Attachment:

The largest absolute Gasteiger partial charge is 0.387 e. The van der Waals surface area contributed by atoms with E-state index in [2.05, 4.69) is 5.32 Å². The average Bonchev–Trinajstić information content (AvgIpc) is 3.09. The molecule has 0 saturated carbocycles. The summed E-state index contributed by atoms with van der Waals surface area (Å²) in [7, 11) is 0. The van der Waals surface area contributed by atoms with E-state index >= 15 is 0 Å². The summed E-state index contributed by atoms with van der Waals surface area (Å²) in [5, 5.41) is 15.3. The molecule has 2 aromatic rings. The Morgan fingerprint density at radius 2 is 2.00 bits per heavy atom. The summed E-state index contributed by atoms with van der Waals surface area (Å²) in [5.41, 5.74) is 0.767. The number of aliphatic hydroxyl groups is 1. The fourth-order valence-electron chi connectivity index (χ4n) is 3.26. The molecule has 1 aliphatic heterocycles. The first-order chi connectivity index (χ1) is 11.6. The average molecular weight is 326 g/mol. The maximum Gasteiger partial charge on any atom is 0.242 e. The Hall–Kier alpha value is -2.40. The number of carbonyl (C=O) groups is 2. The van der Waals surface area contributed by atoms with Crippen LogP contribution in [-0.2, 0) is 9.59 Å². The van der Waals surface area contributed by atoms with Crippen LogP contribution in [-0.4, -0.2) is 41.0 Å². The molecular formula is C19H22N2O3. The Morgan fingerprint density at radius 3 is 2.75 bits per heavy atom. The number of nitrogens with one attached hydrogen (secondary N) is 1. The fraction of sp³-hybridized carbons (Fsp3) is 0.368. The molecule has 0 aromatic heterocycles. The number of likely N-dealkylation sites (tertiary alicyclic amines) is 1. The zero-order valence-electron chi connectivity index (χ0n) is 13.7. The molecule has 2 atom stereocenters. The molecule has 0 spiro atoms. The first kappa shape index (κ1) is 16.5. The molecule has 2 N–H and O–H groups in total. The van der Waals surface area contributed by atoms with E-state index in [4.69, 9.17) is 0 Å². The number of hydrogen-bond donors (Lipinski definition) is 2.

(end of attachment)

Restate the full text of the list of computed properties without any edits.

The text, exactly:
The largest absolute Gasteiger partial charge is 0.387 e. The van der Waals surface area contributed by atoms with E-state index in [2.05, 4.69) is 5.32 Å². The average Bonchev–Trinajstić information content (AvgIpc) is 3.09. The molecule has 0 saturated carbocycles. The summed E-state index contributed by atoms with van der Waals surface area (Å²) in [7, 11) is 0. The van der Waals surface area contributed by atoms with E-state index >= 15 is 0 Å². The summed E-state index contributed by atoms with van der Waals surface area (Å²) in [5, 5.41) is 15.3. The molecule has 2 aromatic rings. The Morgan fingerprint density at radius 2 is 2.00 bits per heavy atom. The summed E-state index contributed by atoms with van der Waals surface area (Å²) in [5.41, 5.74) is 0.767. The number of aliphatic hydroxyl groups is 1. The fourth-order valence-electron chi connectivity index (χ4n) is 3.26. The molecule has 1 aliphatic heterocycles. The first-order chi connectivity index (χ1) is 11.6. The average molecular weight is 326 g/mol. The maximum Gasteiger partial charge on any atom is 0.242 e. The Hall–Kier alpha value is -2.40. The number of carbonyl (C=O) groups is 2. The van der Waals surface area contributed by atoms with Crippen LogP contribution in [-0.2, 0) is 9.59 Å². The van der Waals surface area contributed by atoms with Crippen LogP contribution in [-0.4, -0.2) is 41.0 Å². The molecular formula is C19H22N2O3. The Morgan fingerprint density at radius 3 is 2.75 bits per heavy atom. The number of nitrogens with one attached hydrogen (secondary N) is 1. The fraction of sp³-hybridized carbons (Fsp3) is 0.368. The molecule has 0 aromatic heterocycles. The number of likely N-dealkylation sites (tertiary alicyclic amines) is 1. The zero-order valence-electron chi connectivity index (χ0n) is 13.7. The molecule has 2 atom stereocenters. The molecule has 0 spiro atoms. The first kappa shape index (κ1) is 16.5. The molecule has 2 N–H and O–H groups in total. The van der Waals surface area contributed by atoms with E-state index in [4.69, 9.17) is 0 Å². The number of hydrogen-bond donors (Lipinski definition) is 2.